Discussion in 'Kung Fu' started by master x, Jul 4, 2022.
We have tons of shaolin sifus in my town.
Shaolin is a very broad term. What particular styles?
They usually say Northern shaolin.
Are the schools all part of the sane franchise/association?
Probably Wing Chun....and there aren't that many of those by comparison to other non-Chinese styles
No they are run by different Sifus and Masters. Its just coincidental that its mostly Northern Shaolin style. The other 10 percent happens to be either wing chun or Hung Gar.
I can't say there is a single kungfu/style that has the majority in my town/area. A lot of different styles, usually 1 location/club per style.
I’m gonna guess that most small cities and towns have zero kung fu schools, and for the most part, only bigger cities are likely to have several. I suspect the data may be limited.
The most popular style of Kung fu is taekwondo.
White crane kung fu/Monk fist boxing -> Karate - > Taekwondo
Wouldn't it technically be Tang Soo Do?
I don't think tang soo do (korean shotokan basically) is nearly as popular as TKD?
Although they are both korean versions of japanese karate, which is a version of Okinawan karate, which was a version of southern chinese kung fu.
It's a complex picture.
Okinawan systems are much more a synthesis of indigenous practices with various Chinese systems,so not "a" particular version of CMA.
Not all southern CMA either,as some Hsing I filtered in to some systems at some (more relatively) recent point.
TKD however aside from its kicking has no discernible/traceable descent from any former Korean systems despite the propaganda one oftimes reads/is told. ----You know this,so this was just info for our gentle readers.
Outside of Jun Fan/JKD the only CMA in my area anymore-and I mean even pre covid-was a Pa Kua school. There's a Modern Wu Shu club at the uni.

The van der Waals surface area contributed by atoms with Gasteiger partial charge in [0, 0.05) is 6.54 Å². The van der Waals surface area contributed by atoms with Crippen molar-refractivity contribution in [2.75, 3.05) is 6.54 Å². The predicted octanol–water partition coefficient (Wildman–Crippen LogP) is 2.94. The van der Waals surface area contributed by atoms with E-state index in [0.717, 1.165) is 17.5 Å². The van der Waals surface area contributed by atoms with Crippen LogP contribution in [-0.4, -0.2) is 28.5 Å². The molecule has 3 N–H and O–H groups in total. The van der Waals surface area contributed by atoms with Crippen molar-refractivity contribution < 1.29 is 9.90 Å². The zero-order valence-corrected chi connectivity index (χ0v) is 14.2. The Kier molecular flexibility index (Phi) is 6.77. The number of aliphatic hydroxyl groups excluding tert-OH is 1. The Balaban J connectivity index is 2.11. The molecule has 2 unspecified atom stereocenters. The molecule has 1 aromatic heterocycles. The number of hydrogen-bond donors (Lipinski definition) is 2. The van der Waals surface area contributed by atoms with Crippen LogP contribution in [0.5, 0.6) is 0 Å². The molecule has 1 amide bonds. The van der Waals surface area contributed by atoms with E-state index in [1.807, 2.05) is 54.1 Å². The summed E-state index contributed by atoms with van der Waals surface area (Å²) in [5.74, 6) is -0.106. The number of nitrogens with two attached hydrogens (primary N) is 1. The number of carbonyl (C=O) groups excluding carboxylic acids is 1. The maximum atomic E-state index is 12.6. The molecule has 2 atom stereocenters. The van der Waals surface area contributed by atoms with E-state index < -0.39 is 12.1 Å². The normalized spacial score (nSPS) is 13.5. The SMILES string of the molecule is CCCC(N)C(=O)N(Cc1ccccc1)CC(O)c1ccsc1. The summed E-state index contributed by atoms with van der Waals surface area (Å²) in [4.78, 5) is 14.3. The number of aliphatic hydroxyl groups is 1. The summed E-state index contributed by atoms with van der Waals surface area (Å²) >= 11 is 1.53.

Well,there was/is Shaolin-Do, and another guy whose depth of study in his CMA I'm unsure of. He did create his own style and belonged to those HOF/Soke groups we're all so fond of. I suppose that counts for something. His school is no longer MA ,just "health & wellness" stuff.
Obviously I'm not counting T'ai Chi groups in the area as none do anything 'cept slo-mo exercise.
Oh aye...agreed. My tongue was firmly in my cheek when talking about these various lineages.
One thing I'd like to see is how much of those kung fu influences have made it through into karate/TKD.
I cant disagree more!
The Tang Soo Do I trained was a mix of karate and Taekwondo. The bouncing, the spin kicks, the switching + classic karate techniques. I say this as a person who is currently training in pure taekwondo. The style of Tang Soo Do I learned was very TKD heavy.
Which style of TKD do you study?
Tang Soo Do uses many Shotokan Karate kata I believe? Naihanchi etc? This is where ITF TKD started, before developing its own Tul and replacing the karate kata.
So the generally accepted development, clouded by much muddied water along the way, is Shotokan into Tang Soo Do, TSD into ITF TKD, then WT TKD. TSD, and even early ITF TKD were often referred to as Korean Karate.
There are a lot of martial arts schools in the city I live in. And lots of Kung Fu schools specifically. Can't say one is dominant. However, we do have at least three different well established lineages of Choy Li Fut in the greater San Diego area.
Lots of Tai Chi in all styles here as well.
I am currently training with a WTF teacher who is also versed in Hapkido. I have had karate experience and so we are mixing it up. I am learning on a private setting and so its a different curriculum than regular taekwondo. Historically speaking, there was 9 Tang Soo Do dojangs or Kwans. They all taught it differently until the unifications happened and it was renamed to taekwondo.
I don't think you can really count all the Kwans as Tang Soo Do, they didn't identify as such as I remember? In any case TSD is essentially Shotokan with a few tweaks, they share many kata. ITF TKD continues the tweaking and develops its own patterns for political/nationalistic reasons (though the roots are obvious), WTF goes even further after the General leaves and the Korean Govt needed to take control of TKD for political/nationalistic reasons.
Anyway, good luck with your training
So what you're saying is TKD is just bad Wing Chun
Separate names with a comma.